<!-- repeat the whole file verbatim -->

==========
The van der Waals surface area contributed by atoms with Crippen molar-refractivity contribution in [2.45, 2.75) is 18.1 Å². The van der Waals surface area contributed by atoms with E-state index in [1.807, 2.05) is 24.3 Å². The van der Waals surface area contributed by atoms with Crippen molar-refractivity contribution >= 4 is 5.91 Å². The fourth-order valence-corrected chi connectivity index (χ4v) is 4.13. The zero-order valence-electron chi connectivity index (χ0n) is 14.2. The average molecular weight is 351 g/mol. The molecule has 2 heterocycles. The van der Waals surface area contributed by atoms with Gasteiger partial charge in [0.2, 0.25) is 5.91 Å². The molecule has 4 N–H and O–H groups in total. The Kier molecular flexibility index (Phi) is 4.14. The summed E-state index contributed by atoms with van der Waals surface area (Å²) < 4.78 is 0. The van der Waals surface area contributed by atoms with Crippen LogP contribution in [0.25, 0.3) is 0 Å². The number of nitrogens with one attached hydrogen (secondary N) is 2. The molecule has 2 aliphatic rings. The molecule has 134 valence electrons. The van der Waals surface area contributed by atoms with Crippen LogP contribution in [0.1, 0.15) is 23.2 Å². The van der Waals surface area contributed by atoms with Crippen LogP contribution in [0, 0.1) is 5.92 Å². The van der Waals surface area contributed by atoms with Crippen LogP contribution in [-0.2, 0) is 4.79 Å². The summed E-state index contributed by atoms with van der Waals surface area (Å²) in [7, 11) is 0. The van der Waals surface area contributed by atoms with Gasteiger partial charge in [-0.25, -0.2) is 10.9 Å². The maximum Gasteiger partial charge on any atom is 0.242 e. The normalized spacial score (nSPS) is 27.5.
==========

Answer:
The van der Waals surface area contributed by atoms with Crippen molar-refractivity contribution in [2.45, 2.75) is 18.1 Å². The van der Waals surface area contributed by atoms with E-state index in [1.807, 2.05) is 24.3 Å². The van der Waals surface area contributed by atoms with Crippen molar-refractivity contribution >= 4 is 5.91 Å². The fourth-order valence-corrected chi connectivity index (χ4v) is 4.13. The zero-order valence-electron chi connectivity index (χ0n) is 14.2. The average molecular weight is 351 g/mol. The molecule has 2 heterocycles. The van der Waals surface area contributed by atoms with Gasteiger partial charge in [0.2, 0.25) is 5.91 Å². The molecule has 4 N–H and O–H groups in total. The Kier molecular flexibility index (Phi) is 4.14. The summed E-state index contributed by atoms with van der Waals surface area (Å²) < 4.78 is 0. The van der Waals surface area contributed by atoms with Crippen LogP contribution in [0.25, 0.3) is 0 Å². The number of nitrogens with one attached hydrogen (secondary N) is 2. The molecule has 2 aliphatic rings. The molecule has 134 valence electrons. The van der Waals surface area contributed by atoms with Crippen LogP contribution in [0.1, 0.15) is 23.2 Å². The van der Waals surface area contributed by atoms with Crippen LogP contribution in [0, 0.1) is 5.92 Å². The van der Waals surface area contributed by atoms with Crippen LogP contribution in [-0.2, 0) is 4.79 Å². The summed E-state index contributed by atoms with van der Waals surface area (Å²) in [7, 11) is 0. The van der Waals surface area contributed by atoms with Gasteiger partial charge in [-0.25, -0.2) is 10.9 Å². The maximum Gasteiger partial charge on any atom is 0.242 e. The normalized spacial score (nSPS) is 27.5.